If there’s one thing that partisans on both sides of the political divide in the United States can agree on, it’s that they can’t seem to get along. Political polarization has become so severe that, at times, it appears to jeopardize the very future of our democracy.
What has gone wrong, and how can we fix it? In an article in the Connecticut Law Review, “The Power of the Civic Mindset: A Conceptual Framework for Overcoming Political Polarization,” Harvard International Negotiation Program founder and director, Daniel Shapiro, presents a framework that can help citizens of the United States and other politically divided countries understand what is driving us apart and how we can get along better—without sacrificing our most sacred values. The International Institute for Conflict Prevention & Resolution recently recognized the article with its 2021 Outstanding Short Article Award, and Shapiro is now expanding on these ideas in a forthcoming book.
The Partisan Mindset
Structural forces such as economic disparities, media bias, and gerrymandering all contribute to our self-sabotaging political divisions, but psychological and emotional factors may play an even deeper role, according to Shapiro. In particular, political mindsets color our view of the political landscape and other stakeholders. Becoming aware of our own mindset liberates us to decide whether to adopt a more constructive one.
A divisive outlook that Shapiro terms the partisan mindset leads us to distrust those from other political parties. This outlook seeks to protect those in “our group” from external threat but, in doing so, creates an oppositional dynamic. The partisan mindset has three key attributes, according to Shapiro:
1. It is adversarial. We view competing political parties through an adversarial lens that magnifies our differences and minimizes our similarities. Conflict escalates as a result.
2. It is self-righteous. For self-serving reasons, we believe that our political views are not only right but also morally superior. We refuse to consider that multiple perceptions of political truth can coexist.
3. It is insular. When we are in a partisan mindset, we seek out information that supports our views—including from social media, friends, and handpicked news sources—and shut ourselves off from people and information sources that might challenge those views. This cherry-picking increases our hostility toward those with differing perspectives.
As a result of these tendencies, the partisan mindset prompts blind loyalty to our political tribe over rational decision making. It also leads us to view cooperation with other political groups as taboo. “During times of polarization,” writes Shapiro, “the mere act of being seen talking with members of another political party, let alone negotiating in good faith, can fuel accusations of betrayal and result in political and social punishment.” In his book Negotiating the Nonnegotiable, Shapiro elaborates on the emotional dynamics that draw us into the partisan mindset.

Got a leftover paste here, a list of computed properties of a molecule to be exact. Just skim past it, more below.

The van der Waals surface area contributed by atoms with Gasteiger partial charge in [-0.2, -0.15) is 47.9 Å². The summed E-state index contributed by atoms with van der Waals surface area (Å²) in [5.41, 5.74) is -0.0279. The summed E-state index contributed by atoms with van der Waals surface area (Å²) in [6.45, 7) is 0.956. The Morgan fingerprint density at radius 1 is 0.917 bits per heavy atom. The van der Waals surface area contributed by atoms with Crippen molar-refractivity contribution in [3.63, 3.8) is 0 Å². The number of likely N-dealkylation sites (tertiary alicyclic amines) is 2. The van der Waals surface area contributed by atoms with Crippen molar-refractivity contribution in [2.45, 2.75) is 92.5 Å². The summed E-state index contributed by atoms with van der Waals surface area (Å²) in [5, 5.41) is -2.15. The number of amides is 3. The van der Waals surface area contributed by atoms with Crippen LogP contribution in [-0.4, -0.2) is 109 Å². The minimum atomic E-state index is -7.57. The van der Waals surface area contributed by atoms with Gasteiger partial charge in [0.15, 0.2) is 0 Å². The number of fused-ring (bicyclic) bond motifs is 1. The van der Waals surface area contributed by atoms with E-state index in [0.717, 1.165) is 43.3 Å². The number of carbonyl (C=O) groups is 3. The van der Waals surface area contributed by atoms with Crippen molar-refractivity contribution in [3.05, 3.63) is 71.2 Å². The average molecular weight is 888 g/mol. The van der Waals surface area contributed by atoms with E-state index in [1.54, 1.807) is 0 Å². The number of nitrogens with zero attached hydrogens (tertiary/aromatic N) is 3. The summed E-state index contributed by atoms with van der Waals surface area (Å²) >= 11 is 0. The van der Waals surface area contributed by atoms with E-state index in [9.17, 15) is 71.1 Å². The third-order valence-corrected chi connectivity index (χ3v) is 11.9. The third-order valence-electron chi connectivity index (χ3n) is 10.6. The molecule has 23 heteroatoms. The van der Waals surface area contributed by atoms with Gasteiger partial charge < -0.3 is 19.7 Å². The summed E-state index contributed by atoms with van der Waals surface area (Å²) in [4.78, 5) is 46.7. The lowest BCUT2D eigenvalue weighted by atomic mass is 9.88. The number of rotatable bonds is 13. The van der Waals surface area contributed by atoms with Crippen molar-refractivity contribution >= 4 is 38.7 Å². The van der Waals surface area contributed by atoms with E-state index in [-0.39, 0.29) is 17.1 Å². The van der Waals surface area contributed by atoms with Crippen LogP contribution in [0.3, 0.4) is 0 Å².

Toward a More Productive Mindset
While the partisan mindset pulls us apart, another political mindset has the power to pull us together: the civic mindset. Shapiro coined the term to describe a unifying outlook that enables citizens to work together to achieve their shared interests and resolve some of their opposing interests through collaborative negotiation and other processes.
When a society has a solid civic foundation, or overarching political identity, writes Shapiro, it can withstand fierce political debate and grow stronger through shared goals and joint problem solving. The civic mindset embraces both a strong national identity and strong tribal identities.
“Citizens can fight for their political beliefs and cooperate where their interests overlap with those of other political parties,” Shapiro explained to Negotiation Briefings. You may disagree with your neighbor about vaccine mandates, but you may agree that your local schools need more funding and support. “Is there something small you can do together to make a positive change, such as working for improvements to the local high school?” Shapiro asks.
Fostering a Civic Mindset
Shapiro challenges all of us to sit down with someone opposite us on the political spectrum “with the singular task of trying to understand their political perspective and its origins.” Explore what they believe in and why, aiming to comprehend rather than to change their mind.
“You almost certainly will still disagree, but you now understand their story,” Shapiro says. “This is the civic mindset at work: We may have serious political differences, but we’re all in this together.”
Fostering a civic mindset in ourselves and others across the political spectrum isn’t an act of self-sacrifice or a moral capitulation. Rather, it’s a move toward finding opportunities to collaborate on issues, which can mean taking a mutual gains approach to negotiation. “Political tribes may battle over laws on abortion,” Shapiro writes in the Connecticut Law Review, “but the entire society can work together on a public campaign to stop teen pregnancy.”
In your own life, what skills have you found to be useful in bridging partisan differences and fostering a civic mindset?